How to Preserve Fresh Herbs in the Freezer

Whether you have a bunch of fresh herbs from the farmer’s market, your garden or the grocery store, we are sharing tips on how to preserve them in the freezer for use any time of the year! If you are looking for how to store fresh herbs in your refrigerator, see this post.

Showing how to preserve fresh herbsPreserving Fresh Herbs in Your Freezer

Using fresh herbs is a great way to brighten any dish and bring it from just ok to really delicious! But sometimes a little goes a long way with fresh herbs and you can be left with an entire bunch leftover from one recipe. Or you have an overabundance of herbs from your summer CSA or your backyard garden and want to preserve the freshness all year long. Fear not there are TONS of ways you can preserve fresh herbs so you don’t have to waste any. We’re telling you all about the ways we’ve been successful preserving fresh herbs in the freezer. If you are looking for ways to store herbs fresh in the refrigerator, check out this post here.

There isn’t one hard and fast rule about preserving herbs, so we’re going to walk you through all of our favorite ways to store each particular herb that is good to freeze!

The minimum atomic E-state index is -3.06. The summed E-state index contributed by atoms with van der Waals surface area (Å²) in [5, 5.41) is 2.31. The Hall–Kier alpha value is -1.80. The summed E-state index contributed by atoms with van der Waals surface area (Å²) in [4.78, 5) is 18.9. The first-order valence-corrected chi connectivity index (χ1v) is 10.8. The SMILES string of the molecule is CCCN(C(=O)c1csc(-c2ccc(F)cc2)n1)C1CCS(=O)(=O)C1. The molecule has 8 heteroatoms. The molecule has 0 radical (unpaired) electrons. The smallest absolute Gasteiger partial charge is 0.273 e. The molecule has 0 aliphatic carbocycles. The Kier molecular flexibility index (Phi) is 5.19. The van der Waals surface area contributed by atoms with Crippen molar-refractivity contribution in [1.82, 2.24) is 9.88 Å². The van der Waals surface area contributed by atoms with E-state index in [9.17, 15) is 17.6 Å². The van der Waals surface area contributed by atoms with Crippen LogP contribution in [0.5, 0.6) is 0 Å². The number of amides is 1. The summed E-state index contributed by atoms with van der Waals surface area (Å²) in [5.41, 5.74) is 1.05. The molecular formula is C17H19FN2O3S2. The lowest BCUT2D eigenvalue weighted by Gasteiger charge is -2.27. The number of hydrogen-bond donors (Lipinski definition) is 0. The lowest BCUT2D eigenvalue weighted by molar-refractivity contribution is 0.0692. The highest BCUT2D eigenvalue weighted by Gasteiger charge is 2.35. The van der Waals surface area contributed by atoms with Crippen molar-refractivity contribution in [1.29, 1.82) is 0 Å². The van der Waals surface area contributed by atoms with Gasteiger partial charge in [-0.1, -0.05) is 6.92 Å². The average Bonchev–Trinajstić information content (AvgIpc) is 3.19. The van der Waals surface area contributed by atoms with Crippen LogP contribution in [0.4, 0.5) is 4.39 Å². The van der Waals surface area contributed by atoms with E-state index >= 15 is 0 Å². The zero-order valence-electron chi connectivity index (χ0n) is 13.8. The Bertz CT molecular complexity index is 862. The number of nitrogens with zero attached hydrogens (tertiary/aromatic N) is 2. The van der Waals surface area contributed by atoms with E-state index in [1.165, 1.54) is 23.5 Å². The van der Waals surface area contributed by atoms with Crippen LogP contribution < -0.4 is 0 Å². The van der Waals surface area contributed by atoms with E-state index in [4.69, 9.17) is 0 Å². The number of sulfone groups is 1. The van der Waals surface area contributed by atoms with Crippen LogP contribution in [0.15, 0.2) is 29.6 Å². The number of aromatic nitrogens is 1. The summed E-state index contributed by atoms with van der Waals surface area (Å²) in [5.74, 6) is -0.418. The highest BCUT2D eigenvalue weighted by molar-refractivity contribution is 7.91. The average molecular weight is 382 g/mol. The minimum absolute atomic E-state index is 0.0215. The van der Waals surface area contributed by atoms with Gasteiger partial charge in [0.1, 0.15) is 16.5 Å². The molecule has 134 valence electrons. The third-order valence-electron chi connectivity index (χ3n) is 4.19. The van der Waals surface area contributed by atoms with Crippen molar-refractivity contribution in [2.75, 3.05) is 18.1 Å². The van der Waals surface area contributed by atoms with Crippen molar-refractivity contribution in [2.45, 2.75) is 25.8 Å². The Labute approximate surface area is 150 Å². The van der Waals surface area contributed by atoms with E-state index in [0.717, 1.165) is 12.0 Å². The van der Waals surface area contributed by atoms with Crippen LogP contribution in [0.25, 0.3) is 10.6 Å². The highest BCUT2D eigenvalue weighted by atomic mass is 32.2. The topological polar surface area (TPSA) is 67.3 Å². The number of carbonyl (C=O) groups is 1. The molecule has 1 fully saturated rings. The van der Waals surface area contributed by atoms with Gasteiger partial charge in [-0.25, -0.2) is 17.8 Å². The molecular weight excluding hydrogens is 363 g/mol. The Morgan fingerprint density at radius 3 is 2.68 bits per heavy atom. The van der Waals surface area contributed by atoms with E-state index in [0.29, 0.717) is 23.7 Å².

Can you freeze fresh herbs?

Absolutely yes. We’re talking about three main ways to store fresh herbs in the freezer for preservation today.

  1. Storing whole herbs in the freezer.
  2. Storing herbs submerged in water, stock or oil in the freezer in ice cube trays or jars.
  3. Storing pureed herbs in the freezer.

Not all herbs are equally freeze well, though. Depending on the type of herb will determine how it is best to freeze it. Soft herbs, like parsley, cilantro and dill have to be slightly processed before being able to be frozen. Others, like sage and rosemary can be frozen just as is because they are more hearty. If you don’t see an herb on this list, such as mint, it’s because we do not recommend freezing.

The Best Way to Clean Herbs

Herbs can be very dirty and gritty, whether coming from the supermarket or the farmer’s market. The best way to clean herbs is to fill up a big bowl with clean, cool water. Dunk the herbs in the water, letting all the dirt and grit sink to the bottom a few times. Empty the water, fill it back up and repeat until no sand or dirt remains at the bottom of the bowl.

It is best to dry herbs in a salad spinner. If you do not have that you can let the herbs dry in a clean kitchen towel, taking off as much water as possible, especially if you are storing the herbs in oil.

containers for saving fresh herbs

Storing Whole Herbs

Some herbs are great candidates to store in the freezer whole. To prepare them for freezing follow the steps below. Most important you want to remove as much air as possible from the storage containers, so plastic bags are a good choice here for storing whole herbs. You can use a straw to suck as much air out of the bag as possible before closing. But we preferred using glass jars to store herbs that are best cut before freezing.